BOM is co-curating the first Many & Varied Salon on July 3rd in Digbeth. “Put together for the people who don’t fit comfortably into the usual pigeon holes” these Salons aim bring together artists, technologists, makers and other oddballs. BOM Fellow Pete Ashton will be in attendance and here writes a bit about why this fits nicely with why BOM exists.
I first met Nikki Pugh way back in 2008 when she’d been commissioned to develop The Emergent Game about which I shall only say the following: it involved mutating soft toys with electronics and giving then Twitter accounts. Nikki went on to become a good friend but above all she helped me see there could be a bridge between the worlds of Art and Tech and how fruitful that bridge could be.
But that bridge is a relatively lonely place. An artist who also had an engineering degree and could code… well, there aren’t many of them around. Add to that a curiosity about play and games and you paradox of Nikki Pugh becomes clear.
It felt like a big chunk of Nikki’s practice over the last decade was finding other people who she didn’t need to explain herself to, people who would just get it. Many and Varied, which she founded and now co-runs with Katie Day of The Other Way Works, is the latest, and boldest, iteration of this. Rather than wait for a space to emerge that fits her needs, Nikki has been building her own and inviting likeminded people to join her.
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I first met Karen Newman in early 2013 when she was researching what BOM might be. I’d met lots of people who wanted to “sort out” photography in Birmingham but Karen was the first who seemed to have the sense to try and figure out what was needed rather than impose something that might well have worked elsewhere but might not be right for this city. That impressed me.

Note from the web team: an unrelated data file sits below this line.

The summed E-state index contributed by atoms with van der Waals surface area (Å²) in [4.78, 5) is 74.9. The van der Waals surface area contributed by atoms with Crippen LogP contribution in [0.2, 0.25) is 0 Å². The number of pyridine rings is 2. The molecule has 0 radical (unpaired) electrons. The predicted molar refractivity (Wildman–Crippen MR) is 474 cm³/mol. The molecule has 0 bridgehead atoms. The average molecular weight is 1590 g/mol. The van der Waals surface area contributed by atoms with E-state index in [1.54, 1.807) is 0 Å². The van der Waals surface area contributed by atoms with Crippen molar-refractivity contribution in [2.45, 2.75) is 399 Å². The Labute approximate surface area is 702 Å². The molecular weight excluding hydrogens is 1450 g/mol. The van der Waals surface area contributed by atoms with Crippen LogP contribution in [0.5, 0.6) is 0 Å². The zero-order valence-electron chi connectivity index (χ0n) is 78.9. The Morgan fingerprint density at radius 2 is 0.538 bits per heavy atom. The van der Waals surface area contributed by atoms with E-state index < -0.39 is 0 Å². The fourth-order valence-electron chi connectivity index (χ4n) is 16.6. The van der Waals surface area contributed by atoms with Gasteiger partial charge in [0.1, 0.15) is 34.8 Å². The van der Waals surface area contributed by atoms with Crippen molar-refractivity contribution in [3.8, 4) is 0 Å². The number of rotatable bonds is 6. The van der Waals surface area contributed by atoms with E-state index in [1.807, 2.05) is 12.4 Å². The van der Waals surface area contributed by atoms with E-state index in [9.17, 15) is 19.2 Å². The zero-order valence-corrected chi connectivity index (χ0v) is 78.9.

As BOM moved from a vague idea to an actual physical space in an actual building my understanding of exactly what Karen was doing remained sketchy. And then I started basing my work at BOM. Suddenly it became clear. Karen was curating the people in the building and letting them inform what BOM would be. It’s not a free-for-all – Karen is very much in charge with clear ideas of what should happen, constraining activities to her model where necessary – but in the long term the functionality of this space will evolve to suit the people who use it.
It’s no coincidence that Nikki Pugh is a BOM Fellow. Many of the inaugural Fellows are people who had struggled to find a spiritual, conceptual or social home in the city, and many who get excited by this space see it in those terms. As long as you supports the core mission – a collaborative workspace supporting experimentation at the intersection of art, tech and science – you can do pretty much anything here. Just get on and do it.
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So it’s really nice, if not that surprising, that Karen is co-curating the first M&V Salon next month, bringing Brian Degger to share his knowledge and experience, but ultimately to provide a space where the oddballs and misfits, in the best sense of those words, can feel welcome and have their work taken seriously, no matter how weird it might seem.